When a bumblebee lands on her inviting tongue to find a yellow pollen treat, it finds none. Meanwhile, above the bee’s back, the sticky stigma has lowered by the bee’s weight to catch pollen from the previous flower visited. As the disappointed bee backs out, the orchid’s anthers descend to coat its furry back with pollen gold. So Rose is a trickster, like Coyote and Raven. But she is also a great beauty, princess of the sphagnum bog.
Cherished subscribers, see where Rose pogonia takes your writing for Morning Earth’s Invite to Write #10.
Teachers, please use this writing prompt with your students of all ages. C’mon, it’s Spring (almost).
Submissions are due next Wednesday, March 23. Email to
Many submissions will be published Friday, March 25.
Yellow-shafted flicker returns
as snow leaves, eager for fat
in the absence of ants.
Flicker’s dapper dotted breast
and yellow feather shafts ignite
the hope of answers to the drab
Hola! Sandhill cranes just now arrived
and at this moment try to melt
marsh ice with strong harmonics
from these eldest throat singers.
This flicker, these cranes
have just fired the dross
of winter from my bones,
thrown wide spirit again.
In morning mangroves
colony nesters take the sun.
A yellow-crowned night heron
dries off after an early hunt.
His nape plumes dry first.
He is self-sufficient here,
composed as an adagio,
now that he has fed.
His rich brown eye tracks
our loud passage, only
bit of him that moves.
I wish this gift of still:
Did he learn it from
the mangrove leaves?
From atop a cardon
a loggerhead shrike hunts,
alert with hunger.
Its stomach empty,
shrunk in on itself.
The pleats of shrike perch
are deep in drought-time,
thin roots waiting wide
flesh emptied of water.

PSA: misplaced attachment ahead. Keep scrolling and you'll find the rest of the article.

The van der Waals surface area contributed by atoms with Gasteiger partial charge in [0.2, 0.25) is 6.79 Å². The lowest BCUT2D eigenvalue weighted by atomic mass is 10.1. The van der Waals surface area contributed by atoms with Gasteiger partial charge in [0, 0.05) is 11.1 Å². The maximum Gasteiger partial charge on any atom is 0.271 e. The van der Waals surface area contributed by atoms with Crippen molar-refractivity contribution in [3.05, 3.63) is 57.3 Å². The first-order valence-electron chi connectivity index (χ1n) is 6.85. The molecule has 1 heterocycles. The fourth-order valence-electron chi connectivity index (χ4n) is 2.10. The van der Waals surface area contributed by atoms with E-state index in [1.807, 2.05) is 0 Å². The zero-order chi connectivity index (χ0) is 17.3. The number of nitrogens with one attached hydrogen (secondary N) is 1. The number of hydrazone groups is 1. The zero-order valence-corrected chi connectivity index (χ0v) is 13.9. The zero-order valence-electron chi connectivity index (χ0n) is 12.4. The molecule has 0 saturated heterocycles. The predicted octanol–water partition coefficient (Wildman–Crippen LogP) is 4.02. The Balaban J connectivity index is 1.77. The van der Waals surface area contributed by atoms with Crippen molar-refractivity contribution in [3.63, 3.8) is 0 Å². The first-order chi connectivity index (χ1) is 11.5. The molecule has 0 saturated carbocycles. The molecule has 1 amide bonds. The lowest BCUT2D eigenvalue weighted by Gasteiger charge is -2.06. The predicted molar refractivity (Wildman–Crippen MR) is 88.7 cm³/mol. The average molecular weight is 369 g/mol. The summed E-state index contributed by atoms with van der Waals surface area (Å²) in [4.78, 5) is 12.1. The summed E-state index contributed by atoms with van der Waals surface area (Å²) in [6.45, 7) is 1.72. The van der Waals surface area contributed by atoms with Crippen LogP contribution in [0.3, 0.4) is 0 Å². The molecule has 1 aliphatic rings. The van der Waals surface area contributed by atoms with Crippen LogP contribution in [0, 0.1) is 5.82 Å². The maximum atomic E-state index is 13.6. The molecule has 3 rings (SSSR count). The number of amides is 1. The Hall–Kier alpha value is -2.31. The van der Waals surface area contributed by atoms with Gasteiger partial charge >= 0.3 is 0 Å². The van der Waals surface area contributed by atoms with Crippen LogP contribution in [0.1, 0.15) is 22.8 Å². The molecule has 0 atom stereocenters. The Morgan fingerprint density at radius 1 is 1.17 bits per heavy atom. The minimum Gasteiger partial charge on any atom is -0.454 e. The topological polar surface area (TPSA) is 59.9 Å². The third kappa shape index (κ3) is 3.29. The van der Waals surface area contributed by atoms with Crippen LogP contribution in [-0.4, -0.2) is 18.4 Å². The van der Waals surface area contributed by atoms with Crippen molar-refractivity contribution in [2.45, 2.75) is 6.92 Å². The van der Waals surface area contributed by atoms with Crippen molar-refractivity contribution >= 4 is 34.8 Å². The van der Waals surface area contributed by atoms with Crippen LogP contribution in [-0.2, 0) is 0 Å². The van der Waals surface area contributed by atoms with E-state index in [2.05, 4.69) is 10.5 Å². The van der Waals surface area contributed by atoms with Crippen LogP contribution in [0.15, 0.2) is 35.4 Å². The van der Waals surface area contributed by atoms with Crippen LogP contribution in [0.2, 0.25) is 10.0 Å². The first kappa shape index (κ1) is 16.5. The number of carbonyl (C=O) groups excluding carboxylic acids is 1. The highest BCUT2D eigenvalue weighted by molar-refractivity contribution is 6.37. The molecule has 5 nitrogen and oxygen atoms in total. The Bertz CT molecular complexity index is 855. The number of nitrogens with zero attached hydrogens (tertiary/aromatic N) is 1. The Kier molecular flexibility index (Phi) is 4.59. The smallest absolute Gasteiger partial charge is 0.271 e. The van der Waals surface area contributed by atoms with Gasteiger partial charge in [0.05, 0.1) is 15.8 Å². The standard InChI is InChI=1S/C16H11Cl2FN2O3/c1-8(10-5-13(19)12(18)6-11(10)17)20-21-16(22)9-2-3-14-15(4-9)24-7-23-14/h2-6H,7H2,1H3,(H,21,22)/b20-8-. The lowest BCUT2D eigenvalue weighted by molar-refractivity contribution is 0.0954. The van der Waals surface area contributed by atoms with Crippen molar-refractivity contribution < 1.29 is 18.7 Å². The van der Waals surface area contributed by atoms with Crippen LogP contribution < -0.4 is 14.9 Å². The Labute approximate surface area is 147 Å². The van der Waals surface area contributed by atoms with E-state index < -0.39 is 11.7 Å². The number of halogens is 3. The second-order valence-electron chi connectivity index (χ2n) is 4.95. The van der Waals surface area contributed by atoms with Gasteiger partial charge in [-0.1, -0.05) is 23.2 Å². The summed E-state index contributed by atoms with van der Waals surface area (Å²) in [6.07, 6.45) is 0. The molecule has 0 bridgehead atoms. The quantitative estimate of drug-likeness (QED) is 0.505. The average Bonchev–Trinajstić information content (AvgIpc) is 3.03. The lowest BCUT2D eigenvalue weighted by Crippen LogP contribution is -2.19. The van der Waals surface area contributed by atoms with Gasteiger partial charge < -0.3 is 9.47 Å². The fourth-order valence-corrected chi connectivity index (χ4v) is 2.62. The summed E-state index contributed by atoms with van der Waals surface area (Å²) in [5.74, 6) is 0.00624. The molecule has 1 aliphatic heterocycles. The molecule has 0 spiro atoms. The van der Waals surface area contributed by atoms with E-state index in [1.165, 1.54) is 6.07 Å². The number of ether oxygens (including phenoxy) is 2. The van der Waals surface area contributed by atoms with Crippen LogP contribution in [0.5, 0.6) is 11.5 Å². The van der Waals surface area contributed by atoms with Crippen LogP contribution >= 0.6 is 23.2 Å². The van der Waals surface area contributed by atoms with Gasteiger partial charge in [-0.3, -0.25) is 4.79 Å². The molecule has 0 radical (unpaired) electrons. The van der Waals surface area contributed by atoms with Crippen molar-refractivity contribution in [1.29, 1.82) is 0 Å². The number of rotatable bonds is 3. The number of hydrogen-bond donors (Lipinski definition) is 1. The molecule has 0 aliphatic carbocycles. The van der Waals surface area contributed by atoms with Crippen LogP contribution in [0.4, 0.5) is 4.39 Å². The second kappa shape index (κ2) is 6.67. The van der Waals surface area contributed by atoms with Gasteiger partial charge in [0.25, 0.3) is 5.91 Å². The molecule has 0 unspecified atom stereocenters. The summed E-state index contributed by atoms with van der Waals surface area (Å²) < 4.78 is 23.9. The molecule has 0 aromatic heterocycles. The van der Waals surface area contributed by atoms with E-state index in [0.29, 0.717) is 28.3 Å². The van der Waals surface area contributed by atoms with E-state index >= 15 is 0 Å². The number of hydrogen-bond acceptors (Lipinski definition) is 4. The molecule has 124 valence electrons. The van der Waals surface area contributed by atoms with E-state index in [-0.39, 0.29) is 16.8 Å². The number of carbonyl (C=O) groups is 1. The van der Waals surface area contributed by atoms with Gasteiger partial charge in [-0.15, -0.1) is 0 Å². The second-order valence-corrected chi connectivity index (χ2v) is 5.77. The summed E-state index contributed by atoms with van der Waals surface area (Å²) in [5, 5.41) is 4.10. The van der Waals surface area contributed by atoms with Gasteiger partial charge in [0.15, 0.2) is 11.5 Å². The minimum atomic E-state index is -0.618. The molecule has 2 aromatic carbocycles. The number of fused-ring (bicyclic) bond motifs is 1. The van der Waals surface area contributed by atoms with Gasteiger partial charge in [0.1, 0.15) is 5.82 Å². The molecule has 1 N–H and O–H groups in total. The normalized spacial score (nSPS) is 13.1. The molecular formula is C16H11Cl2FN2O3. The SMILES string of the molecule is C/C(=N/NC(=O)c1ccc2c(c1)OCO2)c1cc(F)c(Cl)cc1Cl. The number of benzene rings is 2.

Note: The tall cardon cactus of Baja California silhouettes the desert with exclamation points.
My nostrils quiver, inhale this scent.
Sweet Acacia bursts onto the desert
like a tree of fragrant suns, taking
captive every sentient eye
and pulling into its orbit
every kind of nose that
birds and bugs possess
to pollinate this sweet
elation of acacia suns.
INVITE TO WRITE #10 & #11
A bone lies on desert gravel and sand, perhaps a foreleg. Another bone lies nearby, one with cranial sutures. This desert is in Baja California, Mexico. Notice that small rodents have not gnawed the bone for calcium to enrich their milk, as they would in grasslands and forest. Perhaps there are too many hunters in the night? Consider this photo and see where it takes your writing.
Please send your poem/contemplation to
firstname.lastname@example.org by next Wednesday, March 30.
Thank you for your contributions to the Morning Earth community.
This Invite is not a competition. It is about sharing our humanity.
Below find the widely varied responses to the little wild orchid, rose pogonia.
I did not come into Beauty looking
for an exit,
its nourishment sustains me
Oblivious of its science
and its common sense,
Beauty and I wed completeness.
Marcia McEachron, MN
Come to me my little friend
and rest your busy self on my soft
carpet of yellow ambrosia.
Although I have no food –
so sorry -
I will caress you with
the magic dust of my petals .
Giddy with my charms
fly away and
and share my
hither and yon,
insuring my beauty will spread.
Come back for more if
you wish. My mouth is always open.
Linda Leary, Colorado
In an orchid world, plush paths
invite a busy visitor to linger.
The golden trove she probes
is devoid of promised treasure.
If she could only pause,
appreciate the beauty